American Radio Relay League
225 Main Street
Newington, CT, 06111-1494 USA
To Whom it May Concern:
I am writing you and the Amateur Radio community as a whole regarding the ARRL’s proposal to expand Technician class privileges. While I am not opposed, I do not feel it solves the overarching issue of young people losing interest in Amateur Radio. In the ARRL’s request for proposed rulemaking it was stated, ”ARRL, as the largest Volunteer Examiner Coordinator (VEC) offering examination opportunities to candidates for new and upgraded Amateur Radio licenses, has found that there is insufficient growth in the Amateur Service to sustain the Service in the long term, relative to the benefits of involvement in it, especially among younger people.” I applaud the ARRL for making young people a priority as I am a 29 year old ham and often the youngest person in the room.
The problem to solve should be getting young people to sit the license exam altogether. Mechanisms such as field day, NPOTA, contesting, and ARES will lead to Technician class operators upgrading; the desire to use HF has no bearing on entrants sitting the technician class license. The League relies on clubs recruiting at the local level. Often times hams are created by club VEs attending club offered classes. Unfortunately, clubs have been woefully underwhelming at offering these services and are out of touch with that young people look for in Amateur Radio – this hobby needs elmers again.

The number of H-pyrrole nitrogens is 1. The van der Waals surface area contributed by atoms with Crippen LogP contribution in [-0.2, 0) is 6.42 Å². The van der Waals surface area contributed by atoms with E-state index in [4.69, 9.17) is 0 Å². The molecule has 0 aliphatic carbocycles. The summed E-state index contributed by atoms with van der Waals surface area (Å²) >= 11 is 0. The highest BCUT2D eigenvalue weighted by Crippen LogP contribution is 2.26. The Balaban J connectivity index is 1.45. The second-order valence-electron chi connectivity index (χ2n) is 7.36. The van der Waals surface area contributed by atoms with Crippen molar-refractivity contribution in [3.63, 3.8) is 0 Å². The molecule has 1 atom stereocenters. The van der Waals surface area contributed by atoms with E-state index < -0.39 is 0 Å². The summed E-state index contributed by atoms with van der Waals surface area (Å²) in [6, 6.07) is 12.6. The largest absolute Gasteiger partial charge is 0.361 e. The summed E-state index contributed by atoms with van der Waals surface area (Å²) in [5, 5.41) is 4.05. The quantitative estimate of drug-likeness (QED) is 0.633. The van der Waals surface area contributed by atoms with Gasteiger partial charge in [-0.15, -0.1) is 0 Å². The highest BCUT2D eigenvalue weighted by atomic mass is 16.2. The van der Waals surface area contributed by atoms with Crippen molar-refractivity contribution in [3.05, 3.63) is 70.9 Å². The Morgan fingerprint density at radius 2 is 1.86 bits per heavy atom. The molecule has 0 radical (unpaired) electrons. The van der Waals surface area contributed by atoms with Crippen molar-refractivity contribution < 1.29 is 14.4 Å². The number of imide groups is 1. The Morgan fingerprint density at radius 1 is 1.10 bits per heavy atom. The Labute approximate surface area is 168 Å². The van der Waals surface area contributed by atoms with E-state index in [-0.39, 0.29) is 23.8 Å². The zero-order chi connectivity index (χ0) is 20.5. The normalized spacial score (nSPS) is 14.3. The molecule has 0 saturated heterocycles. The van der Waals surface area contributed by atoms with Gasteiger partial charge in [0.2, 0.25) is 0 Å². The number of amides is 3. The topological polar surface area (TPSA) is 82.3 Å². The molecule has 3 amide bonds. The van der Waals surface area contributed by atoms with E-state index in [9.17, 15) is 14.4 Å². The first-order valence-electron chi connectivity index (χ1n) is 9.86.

Hams are well intentioned but largely fail to spark interest in young people because the instructors are enthusiasts but have no formal training themselves. The classes offered are largely boring and teach nothing but the exam. I believe that the ARRL has an opportunity here. In the day and age of online, on-demand, learning the ARRL should explore online classes. I picture a world where the ARRL could be at the forefront of learning by offering an interactive class similar to that of of Coursera or Udemy. Offering on-demand learning through one of these platforms would drastically improve the consistency of the class as well as the reproducibility. These platforms have proven successful for professional training and would certainly be suitable or able to be emulated by ham radio. Additionally, online platforms could offer skills trainings that enthusiasts may not have. Young people like hands on, many instructors have amazing radios but often times lack proper test equipment. An online platform could emulate seeing a sine wave and could demonstrate and strengthen concept learnings.